viglink logoAffiliate programs, where a content site can link to a commerce site like Amazon and eBay and receive a commission on resulting sales, are potentially a big source of money for content publishers.

But they can also be pain to set up, meaning that many sites that might benefit from affiliate links don’t use them. And when they do use links, more than half the time they aren’t even encoded correctly, according to VigLink, a startup hoping to change that.

The San Francisco company wants to automate the process of creating affiliate links. It’s making its own deals with many affiliate programs, then it offers content sites a service where they just add a few lines of JavaScript to their site, then all possible affiliate links are automatically transformed into actual affiliate links. For example, if VentureBeat linked to a book listed on Amazon, that could automatically become a link where we get a commission every time a reader clicks through and buys the book.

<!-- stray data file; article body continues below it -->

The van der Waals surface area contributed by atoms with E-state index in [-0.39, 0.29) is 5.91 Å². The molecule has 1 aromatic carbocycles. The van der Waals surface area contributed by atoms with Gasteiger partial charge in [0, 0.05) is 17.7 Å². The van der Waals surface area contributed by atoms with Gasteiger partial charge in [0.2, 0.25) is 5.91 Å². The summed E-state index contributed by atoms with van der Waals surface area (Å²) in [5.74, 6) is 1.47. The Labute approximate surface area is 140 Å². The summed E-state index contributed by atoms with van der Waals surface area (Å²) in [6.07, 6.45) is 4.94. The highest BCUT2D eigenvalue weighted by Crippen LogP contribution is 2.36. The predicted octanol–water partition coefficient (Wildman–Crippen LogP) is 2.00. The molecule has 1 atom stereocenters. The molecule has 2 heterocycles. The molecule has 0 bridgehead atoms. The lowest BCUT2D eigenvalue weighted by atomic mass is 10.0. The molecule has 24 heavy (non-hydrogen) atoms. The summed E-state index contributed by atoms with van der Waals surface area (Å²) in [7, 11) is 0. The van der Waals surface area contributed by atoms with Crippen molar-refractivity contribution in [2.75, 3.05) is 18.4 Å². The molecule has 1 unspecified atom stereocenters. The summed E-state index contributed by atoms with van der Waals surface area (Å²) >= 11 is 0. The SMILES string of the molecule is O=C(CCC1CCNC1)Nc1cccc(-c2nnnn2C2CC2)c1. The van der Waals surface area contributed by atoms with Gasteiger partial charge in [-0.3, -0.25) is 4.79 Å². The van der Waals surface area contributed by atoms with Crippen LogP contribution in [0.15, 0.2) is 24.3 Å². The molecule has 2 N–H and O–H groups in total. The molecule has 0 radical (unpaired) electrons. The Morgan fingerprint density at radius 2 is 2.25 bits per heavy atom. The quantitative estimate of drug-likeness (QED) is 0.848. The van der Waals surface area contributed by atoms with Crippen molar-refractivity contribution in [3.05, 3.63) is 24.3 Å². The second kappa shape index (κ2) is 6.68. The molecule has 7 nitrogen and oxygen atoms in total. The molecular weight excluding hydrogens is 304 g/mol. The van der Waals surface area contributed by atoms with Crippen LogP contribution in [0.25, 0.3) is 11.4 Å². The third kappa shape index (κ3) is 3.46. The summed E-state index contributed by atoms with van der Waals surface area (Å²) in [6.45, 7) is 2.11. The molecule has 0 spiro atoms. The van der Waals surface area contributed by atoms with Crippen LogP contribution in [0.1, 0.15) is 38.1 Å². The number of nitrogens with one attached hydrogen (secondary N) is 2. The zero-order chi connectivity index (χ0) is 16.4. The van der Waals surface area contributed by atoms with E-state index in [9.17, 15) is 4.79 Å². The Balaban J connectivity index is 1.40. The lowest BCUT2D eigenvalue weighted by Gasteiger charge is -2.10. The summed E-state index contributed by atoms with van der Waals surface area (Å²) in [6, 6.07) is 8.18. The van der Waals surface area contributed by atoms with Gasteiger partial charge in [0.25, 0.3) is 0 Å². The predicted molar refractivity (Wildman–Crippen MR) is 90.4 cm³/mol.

VigLink just announced $800,000 in seed funding raised from First Round Capital and Google Ventures as well as prominent individual investors including LinkedIn founder Reid Hoffman, former Google executive and current LinkedIn Vice President of Product Dipchand Nishar, Niel Robertson, Hadi Partovi, Ali Partovi, Carlos Cashman, and Micah Adler.

Co-founder and chief executive Oliver Roup acknowledged that VigLink isn’t the first company to offer something like this — it’s competing with a London startup called SkimLinks. But Roup argued that there are some key differences, such as VigLink’s Silicon Valley location and connections, plus the fact that content publishers don’t suffer if VigLink’s infrastructure goes through the occasional startup hiccups — if the company’s servers go down, its links still work.

Roup compares the service to Google AdSense, in that it can be a good fit for both large and small websites. For now, VigLink is in private testing, but interested content sites can also get an estimate from the company’s web site of how much money they might make from affiliate programs. For kicks, I entered VentureBeat.com, and it turns out we aren’t talking about a huge boost in our income — this month’s estimated VigLink revenue would have just about paid for my recent trip to Las Vegas for the Consumer Electronics Show. But hey, if the service is as hassle-free as Roup says, why wouldn’t we install it and make that extra cash?

“We monetize the ordinary hyperlink,” Roup said. “By buying and selling small items that didn’t seem to be worth a lot initially, we could create a real link economy here.”